A complex plot of love and inheritance is set against the English legal system of the mid-19th century. As the case of Jarndyce and Jarndyce drags on, it becomes an obsession to everyone involved. And the issue on an inheritance ultimately becomes a question of murder.
PLEASE NOTE: When you purchase this title, the accompanying reference material will be available in your My Library section along with the audio.
©2006 Naxos Audiobooks (P)2006 Naxos Audiobooks
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Customer Reviews

Most Helpful
5 out of 5 stars
By nero5 on 17-01-12

The Ultimate Dickens Audiobook

I struggle to imagine a better audiobook. Firstly, it's a great novel by Dickens and has two fantastic narrators. I don't see how Bleak House can be satisfactorily read by one reader now I've heard this version. Sean Barrett and Teresa Gallagher reading Esther Summerson's narrative are both superb. I looked forward to my daily commute eagerly and felt rather bereft when it was over. Sean Barrett is a master of characterisation, not putting a foot wrong throughout the story. His Joe the Crossing Sweeper is a particular highlight!

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39 of 40 people found this review helpful

5 out of 5 stars
By Crocker on 27-01-12

One of the finest versions of any Dickens novels

This version of Bleak House is undoubtedly one of the best Dickens or for that matter any audio books I have listened to, the two narrators pace the book and give the characters a depth that is so often missed in lesser adaptions, if you have wondered what all the fuss is about Dickens then this is the place to start,

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18 of 18 people found this review helpful

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Customer Reviews

Most Helpful
4 out of 5 stars
By Wendy Lohse on 01-10-12

Ordinary Lives; Extraordinary Circumstances

Would you recommend this audiobook to a friend? If so, why?

Absolutely. This book was first written as a monthly serial over 20 months. Twenty episodes for 20 days perhaps. Or, if you are like me, you'll forgo sleep and listen to all. Then listen again, several times over, to catch the parts missed whilst dozing the first few times. Dickens writing is meant to be spoken. Hilarious characters beautifully exaggerated - or are they - abound here. The most decent of characters. And the most vile. My greatest reason for recommending this book is that the two readers really demonstrate Dickens intent when he gave Bleak House two narrators, the unknown onlooker telling in the present tense; and Esther, around whom all of the stories are woven. Poverty, wealth, class systems, skullduggery, robbery and murder are all given centre stage. Personalities galore.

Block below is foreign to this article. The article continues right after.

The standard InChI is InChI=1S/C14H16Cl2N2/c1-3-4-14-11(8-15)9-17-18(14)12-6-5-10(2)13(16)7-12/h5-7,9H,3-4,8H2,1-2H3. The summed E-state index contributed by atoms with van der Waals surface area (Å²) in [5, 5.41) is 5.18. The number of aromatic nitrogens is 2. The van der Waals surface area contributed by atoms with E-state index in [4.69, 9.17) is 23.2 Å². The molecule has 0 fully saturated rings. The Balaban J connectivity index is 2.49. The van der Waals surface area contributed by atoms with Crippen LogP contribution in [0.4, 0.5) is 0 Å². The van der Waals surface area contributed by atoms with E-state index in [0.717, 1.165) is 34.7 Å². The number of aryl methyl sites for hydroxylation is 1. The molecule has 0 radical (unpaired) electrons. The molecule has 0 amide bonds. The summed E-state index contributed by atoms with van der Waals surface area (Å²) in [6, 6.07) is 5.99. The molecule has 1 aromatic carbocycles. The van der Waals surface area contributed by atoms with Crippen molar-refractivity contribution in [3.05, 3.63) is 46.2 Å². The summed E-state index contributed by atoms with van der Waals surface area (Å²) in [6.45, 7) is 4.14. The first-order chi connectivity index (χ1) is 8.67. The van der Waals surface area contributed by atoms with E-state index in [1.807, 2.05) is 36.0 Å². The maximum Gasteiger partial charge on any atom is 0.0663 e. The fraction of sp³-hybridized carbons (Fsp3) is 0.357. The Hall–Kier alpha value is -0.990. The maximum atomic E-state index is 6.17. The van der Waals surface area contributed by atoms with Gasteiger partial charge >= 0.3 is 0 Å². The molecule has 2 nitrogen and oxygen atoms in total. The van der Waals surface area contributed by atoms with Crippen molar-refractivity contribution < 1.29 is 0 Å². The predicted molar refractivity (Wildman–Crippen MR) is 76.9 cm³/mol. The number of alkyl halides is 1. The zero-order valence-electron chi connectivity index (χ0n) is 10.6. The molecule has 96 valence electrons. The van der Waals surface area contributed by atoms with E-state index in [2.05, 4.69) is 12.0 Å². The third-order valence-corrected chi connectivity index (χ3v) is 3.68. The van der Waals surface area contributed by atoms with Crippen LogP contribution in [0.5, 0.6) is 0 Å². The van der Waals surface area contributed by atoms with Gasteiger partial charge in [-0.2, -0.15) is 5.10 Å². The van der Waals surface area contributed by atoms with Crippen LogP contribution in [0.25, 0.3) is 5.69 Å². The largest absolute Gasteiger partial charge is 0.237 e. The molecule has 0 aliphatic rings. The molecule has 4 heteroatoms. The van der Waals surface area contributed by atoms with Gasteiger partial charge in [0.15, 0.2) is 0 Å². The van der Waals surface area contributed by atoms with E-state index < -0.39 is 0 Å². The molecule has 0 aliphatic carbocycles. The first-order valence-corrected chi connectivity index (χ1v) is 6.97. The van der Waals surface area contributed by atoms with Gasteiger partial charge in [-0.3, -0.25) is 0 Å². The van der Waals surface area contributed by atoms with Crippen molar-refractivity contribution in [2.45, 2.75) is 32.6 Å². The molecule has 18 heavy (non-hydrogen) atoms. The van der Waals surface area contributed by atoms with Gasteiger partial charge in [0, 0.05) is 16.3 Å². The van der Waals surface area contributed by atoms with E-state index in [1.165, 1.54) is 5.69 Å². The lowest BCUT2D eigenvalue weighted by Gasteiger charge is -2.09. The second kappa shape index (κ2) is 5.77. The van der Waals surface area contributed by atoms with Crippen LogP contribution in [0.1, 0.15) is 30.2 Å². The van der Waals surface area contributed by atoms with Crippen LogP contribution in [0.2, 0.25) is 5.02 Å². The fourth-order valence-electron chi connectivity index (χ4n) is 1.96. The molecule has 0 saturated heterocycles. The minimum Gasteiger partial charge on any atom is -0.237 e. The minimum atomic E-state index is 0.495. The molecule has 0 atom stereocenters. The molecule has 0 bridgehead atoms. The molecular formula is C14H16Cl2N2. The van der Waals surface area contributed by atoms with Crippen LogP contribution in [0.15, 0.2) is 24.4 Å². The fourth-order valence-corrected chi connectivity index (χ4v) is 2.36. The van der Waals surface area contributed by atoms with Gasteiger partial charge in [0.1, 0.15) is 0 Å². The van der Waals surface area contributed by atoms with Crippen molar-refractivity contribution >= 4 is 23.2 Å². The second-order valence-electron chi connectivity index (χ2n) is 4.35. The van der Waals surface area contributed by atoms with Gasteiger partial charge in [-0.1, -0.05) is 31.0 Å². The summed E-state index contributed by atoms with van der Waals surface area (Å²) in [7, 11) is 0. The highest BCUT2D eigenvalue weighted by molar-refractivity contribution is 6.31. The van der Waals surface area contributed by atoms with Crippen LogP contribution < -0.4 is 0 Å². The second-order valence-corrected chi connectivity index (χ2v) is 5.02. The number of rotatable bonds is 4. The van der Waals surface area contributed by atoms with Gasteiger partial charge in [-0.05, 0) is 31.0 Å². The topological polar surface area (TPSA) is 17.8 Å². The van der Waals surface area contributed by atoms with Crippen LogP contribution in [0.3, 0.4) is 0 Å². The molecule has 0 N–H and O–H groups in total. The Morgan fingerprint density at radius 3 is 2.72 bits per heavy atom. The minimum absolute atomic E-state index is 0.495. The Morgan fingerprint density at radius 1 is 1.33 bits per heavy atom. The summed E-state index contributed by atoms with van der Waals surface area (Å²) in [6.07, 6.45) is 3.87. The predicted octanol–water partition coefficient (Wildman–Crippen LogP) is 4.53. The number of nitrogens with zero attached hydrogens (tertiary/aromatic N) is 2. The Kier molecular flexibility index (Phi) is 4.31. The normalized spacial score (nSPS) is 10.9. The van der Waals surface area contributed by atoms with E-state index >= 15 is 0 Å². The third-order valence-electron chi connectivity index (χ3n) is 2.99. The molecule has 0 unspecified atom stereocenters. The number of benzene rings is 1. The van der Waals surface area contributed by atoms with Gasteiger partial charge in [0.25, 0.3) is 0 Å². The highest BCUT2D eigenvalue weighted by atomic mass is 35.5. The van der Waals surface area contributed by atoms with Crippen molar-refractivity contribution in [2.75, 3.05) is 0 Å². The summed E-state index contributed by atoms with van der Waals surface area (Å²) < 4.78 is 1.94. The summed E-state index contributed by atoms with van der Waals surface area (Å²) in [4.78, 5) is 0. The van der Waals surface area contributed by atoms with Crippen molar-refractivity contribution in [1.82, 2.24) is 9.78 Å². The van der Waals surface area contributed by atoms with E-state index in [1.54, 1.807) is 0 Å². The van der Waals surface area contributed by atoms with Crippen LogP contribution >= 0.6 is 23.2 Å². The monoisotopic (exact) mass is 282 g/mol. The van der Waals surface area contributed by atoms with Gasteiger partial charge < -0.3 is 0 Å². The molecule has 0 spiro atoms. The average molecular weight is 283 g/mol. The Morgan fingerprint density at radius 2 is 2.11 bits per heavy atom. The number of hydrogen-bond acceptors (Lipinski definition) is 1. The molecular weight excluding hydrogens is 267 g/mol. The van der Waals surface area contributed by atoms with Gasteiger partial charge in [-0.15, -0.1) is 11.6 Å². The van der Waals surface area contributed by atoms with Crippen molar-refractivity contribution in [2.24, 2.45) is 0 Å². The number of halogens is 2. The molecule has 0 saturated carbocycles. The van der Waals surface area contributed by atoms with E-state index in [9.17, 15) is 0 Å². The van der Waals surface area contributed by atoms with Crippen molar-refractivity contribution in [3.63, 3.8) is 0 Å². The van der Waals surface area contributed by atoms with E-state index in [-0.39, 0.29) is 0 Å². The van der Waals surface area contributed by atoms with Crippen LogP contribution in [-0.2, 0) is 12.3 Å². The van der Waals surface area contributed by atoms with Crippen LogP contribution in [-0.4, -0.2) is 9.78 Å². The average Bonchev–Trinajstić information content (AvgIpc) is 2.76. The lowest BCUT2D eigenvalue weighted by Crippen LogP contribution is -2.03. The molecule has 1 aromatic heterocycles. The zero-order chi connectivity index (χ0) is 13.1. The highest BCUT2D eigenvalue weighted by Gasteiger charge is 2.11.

Who was your favorite character and why?

Lady Dedlock is perhaps the most intriguing to me. I don't understand her loyalty to her awful husband, Sir Leicester Dedlock. Perhaps it's gratitude that he married her despite her past, though he knows nothing of it. She's awful. She's snooty. She's breakable. She's smart. She's discerning. She's drawn to beauty. She's conceited. Her husband is quite a bit older and very wealthy. Her deceit is so complete that she believes it herself. Most of the time. An occasional sensitivity is revealed.

Which character – as performed by Sean Barrett and Teresa Gallagher – was your favorite?

Narrator Sean Barrett is witness to the events that run almost parallel to Esther's own memoir. Both readers were called upon to animate, and maintain, the voices of a huge variety of characters. Sometimes the voices are whining and irritating. Sometimes, seductive and warm. As are the characters. I particularly enjoyed Teresa Gallagher's interactions between Esther and Charley, the thirteen year old orphan girl who leaves her six year old brother Tom to take care of their baby sister while she goes to work as a laundress and is later employed by Mr Jarndyce to be Esther's maid. Her portrayal of Esther's voice throughout is easy and confident, warm and chatty at times. Formal at other times. Thoroughly enjoyable. Sean Barrett's dialogues between Lady Dedlock and Mr Tulkinghorn, given the opposing attitudes of the adversaries and the undercurrent of intent, are excellent spoken civilly in a respectably soft volume. But it is Sean Barrett's own voice as the narrator that is most commanding.

If you were to make a film of this book, what would be the tag line be?

Take your chances in the Court of Chancery

Any additional comments?

Many hours of thoroughly enjoyable listening.

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21 of 21 people found this review helpful

5 out of 5 stars
By KTMak on 25-08-11


I am delighted to now be enjoying the narrations from the talented multi voiced Sean Barrett and sweetly nuanced Teresa Gallagher for a wonderful book from Charles Dickens. For American ears, I believe this edition is the best from Audible when you are planning to spend approximately 40 hours listening to a hefty classic on the 19th century Bristish legal system -- a "dry" subject in anyone's hands but Dickens. After real difficulty understanding the meaning, even for 4-5 star rated editions and with text in hand, I asked Audible for the first time in 10 years to delete purchased editions from my Library for BLEAK HOUSE because the affected accents interferred with listening. I am so glad I pursued it until finding these two talented narrators - as you will be.

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56 of 58 people found this review helpful

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